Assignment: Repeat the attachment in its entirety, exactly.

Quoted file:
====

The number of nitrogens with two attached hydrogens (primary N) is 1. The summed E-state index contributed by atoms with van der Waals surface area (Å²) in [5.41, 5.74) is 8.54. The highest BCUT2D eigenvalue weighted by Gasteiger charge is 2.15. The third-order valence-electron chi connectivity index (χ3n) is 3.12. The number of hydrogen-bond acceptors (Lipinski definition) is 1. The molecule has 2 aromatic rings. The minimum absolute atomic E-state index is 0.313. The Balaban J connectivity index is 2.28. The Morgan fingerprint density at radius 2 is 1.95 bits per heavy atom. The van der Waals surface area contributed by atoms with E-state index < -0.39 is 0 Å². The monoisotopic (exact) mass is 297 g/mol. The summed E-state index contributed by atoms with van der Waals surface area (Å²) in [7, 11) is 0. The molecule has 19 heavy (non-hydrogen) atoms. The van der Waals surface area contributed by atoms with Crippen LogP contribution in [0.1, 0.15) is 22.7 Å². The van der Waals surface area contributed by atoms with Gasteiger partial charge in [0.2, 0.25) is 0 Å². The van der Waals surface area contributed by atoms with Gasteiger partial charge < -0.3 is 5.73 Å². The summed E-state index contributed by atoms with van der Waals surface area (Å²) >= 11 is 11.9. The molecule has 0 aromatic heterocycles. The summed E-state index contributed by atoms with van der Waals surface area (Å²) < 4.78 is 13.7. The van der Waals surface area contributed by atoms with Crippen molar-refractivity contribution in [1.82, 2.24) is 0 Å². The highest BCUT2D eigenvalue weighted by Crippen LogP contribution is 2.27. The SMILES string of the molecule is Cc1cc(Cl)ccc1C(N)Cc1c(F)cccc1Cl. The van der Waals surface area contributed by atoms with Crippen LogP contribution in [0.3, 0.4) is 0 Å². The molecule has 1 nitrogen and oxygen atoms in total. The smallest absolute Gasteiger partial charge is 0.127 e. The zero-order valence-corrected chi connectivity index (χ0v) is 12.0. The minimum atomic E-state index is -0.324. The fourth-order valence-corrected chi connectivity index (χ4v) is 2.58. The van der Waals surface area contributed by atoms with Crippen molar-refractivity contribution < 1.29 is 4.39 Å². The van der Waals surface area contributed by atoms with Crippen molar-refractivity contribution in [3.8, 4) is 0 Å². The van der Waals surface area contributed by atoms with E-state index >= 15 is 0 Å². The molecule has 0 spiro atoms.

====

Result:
The number of nitrogens with two attached hydrogens (primary N) is 1. The summed E-state index contributed by atoms with van der Waals surface area (Å²) in [5.41, 5.74) is 8.54. The highest BCUT2D eigenvalue weighted by Gasteiger charge is 2.15. The third-order valence-electron chi connectivity index (χ3n) is 3.12. The number of hydrogen-bond acceptors (Lipinski definition) is 1. The molecule has 2 aromatic rings. The minimum absolute atomic E-state index is 0.313. The Balaban J connectivity index is 2.28. The Morgan fingerprint density at radius 2 is 1.95 bits per heavy atom. The van der Waals surface area contributed by atoms with E-state index < -0.39 is 0 Å². The monoisotopic (exact) mass is 297 g/mol. The summed E-state index contributed by atoms with van der Waals surface area (Å²) in [7, 11) is 0. The molecule has 19 heavy (non-hydrogen) atoms. The van der Waals surface area contributed by atoms with Crippen LogP contribution in [0.1, 0.15) is 22.7 Å². The van der Waals surface area contributed by atoms with Gasteiger partial charge in [0.2, 0.25) is 0 Å². The van der Waals surface area contributed by atoms with Gasteiger partial charge < -0.3 is 5.73 Å². The summed E-state index contributed by atoms with van der Waals surface area (Å²) >= 11 is 11.9. The molecule has 0 aromatic heterocycles. The summed E-state index contributed by atoms with van der Waals surface area (Å²) < 4.78 is 13.7. The van der Waals surface area contributed by atoms with Crippen molar-refractivity contribution in [1.82, 2.24) is 0 Å². The highest BCUT2D eigenvalue weighted by Crippen LogP contribution is 2.27. The SMILES string of the molecule is Cc1cc(Cl)ccc1C(N)Cc1c(F)cccc1Cl. The van der Waals surface area contributed by atoms with Crippen LogP contribution in [0.3, 0.4) is 0 Å². The molecule has 1 nitrogen and oxygen atoms in total. The smallest absolute Gasteiger partial charge is 0.127 e. The zero-order valence-corrected chi connectivity index (χ0v) is 12.0. The minimum atomic E-state index is -0.324. The fourth-order valence-corrected chi connectivity index (χ4v) is 2.58. The van der Waals surface area contributed by atoms with Crippen molar-refractivity contribution < 1.29 is 4.39 Å². The van der Waals surface area contributed by atoms with Crippen molar-refractivity contribution in [3.8, 4) is 0 Å². The van der Waals surface area contributed by atoms with E-state index >= 15 is 0 Å². The molecule has 0 spiro atoms.